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'Relocation' plan of metastatic cancer cells uncovered by Stanford researchers
Date:1/5/2009

STANFORD, Calif. Few things are as tiresome as house hunting and moving. Unfortunately, metastatic cancer cells have the relocation process down pat. Tripping nimbly from one abode to another, these migrating cancer cells often prove far more deadly than the original tumor. Although little has been known about how these rogue cells choose where to put down roots, researchers at the Stanford University School of Medicine have now learned just how nefarious they are.

"Metastasis is not a passive process," said cancer biologist Amato Giaccia, PhD. "Cells don't just break off the primary tumor and lodge someplace else. Instead the cells actually secrete substances to precondition target tissue and make it more amenable to subsequent invasion."

In other words, the cells plan ahead by first sending molecular emissaries to orchestrate a breach in the body's natural defenses. Blocking this cascade of events in mice hobbled the cells' migration and prevented the metastatic cancer that developed in control animals. The researchers are hopeful that a similar tactic will be equally successful in humans.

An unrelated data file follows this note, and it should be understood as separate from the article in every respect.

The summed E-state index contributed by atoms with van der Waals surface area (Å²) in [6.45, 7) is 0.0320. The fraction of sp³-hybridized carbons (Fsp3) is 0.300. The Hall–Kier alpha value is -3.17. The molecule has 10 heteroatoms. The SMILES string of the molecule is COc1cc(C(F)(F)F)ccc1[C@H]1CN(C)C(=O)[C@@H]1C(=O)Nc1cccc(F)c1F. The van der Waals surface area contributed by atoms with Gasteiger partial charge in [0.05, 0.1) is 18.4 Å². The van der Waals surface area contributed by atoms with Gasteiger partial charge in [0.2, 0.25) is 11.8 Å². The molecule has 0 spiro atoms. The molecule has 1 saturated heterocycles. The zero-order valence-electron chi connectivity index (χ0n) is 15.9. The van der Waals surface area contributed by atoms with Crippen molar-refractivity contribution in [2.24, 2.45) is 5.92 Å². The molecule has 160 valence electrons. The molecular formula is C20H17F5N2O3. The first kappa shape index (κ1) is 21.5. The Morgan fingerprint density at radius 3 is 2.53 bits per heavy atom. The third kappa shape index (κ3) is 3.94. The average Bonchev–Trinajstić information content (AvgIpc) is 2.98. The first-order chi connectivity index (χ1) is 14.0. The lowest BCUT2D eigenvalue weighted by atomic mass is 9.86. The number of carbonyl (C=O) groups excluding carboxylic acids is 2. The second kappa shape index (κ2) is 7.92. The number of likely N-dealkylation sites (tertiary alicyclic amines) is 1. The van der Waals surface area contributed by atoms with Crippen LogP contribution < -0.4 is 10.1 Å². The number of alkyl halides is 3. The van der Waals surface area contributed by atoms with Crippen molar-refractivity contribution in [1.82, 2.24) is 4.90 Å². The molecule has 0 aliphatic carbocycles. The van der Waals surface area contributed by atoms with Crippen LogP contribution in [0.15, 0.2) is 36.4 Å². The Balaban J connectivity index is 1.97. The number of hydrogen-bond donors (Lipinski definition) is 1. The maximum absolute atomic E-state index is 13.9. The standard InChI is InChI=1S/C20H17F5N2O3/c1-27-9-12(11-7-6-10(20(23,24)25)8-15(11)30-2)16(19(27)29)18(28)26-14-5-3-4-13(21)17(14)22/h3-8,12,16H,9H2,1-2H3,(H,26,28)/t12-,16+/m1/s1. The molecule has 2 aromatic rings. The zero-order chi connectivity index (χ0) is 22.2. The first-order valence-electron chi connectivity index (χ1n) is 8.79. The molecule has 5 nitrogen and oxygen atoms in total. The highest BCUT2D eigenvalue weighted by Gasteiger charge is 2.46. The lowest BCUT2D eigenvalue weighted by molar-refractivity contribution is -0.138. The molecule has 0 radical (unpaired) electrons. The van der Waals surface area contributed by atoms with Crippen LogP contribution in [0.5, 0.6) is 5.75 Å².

Giaccia, the Jack, Lulu and Sam Willson Professor and professor of radiation oncology at Stanford, is the senior author of the research, which will be published in the Jan. 6 issue of Cancer Cell. Giaccia is also a member of the Stanford Cancer Center.

Scientists have known for some time that certain primary cancers metastasize preferentially to other organs breast cancer often spreads to the lungs, for example. This is in part due to the patterns of blood flow in the body. They also knew that such future colonization sites, called pre-metastatic niches, harbor large numbers of cells derived from the bone marrow that somehow facilitate the cancer cells' entry. What they didn't know is how the bone-marrow-derived cells were summoned, and what, if any, role the primary tumor cells played in site selection.

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Contact: Krista Conger
kristac@stanford.edu
650-725-5371
Stanford University Medical Center
Source:Eurekalert

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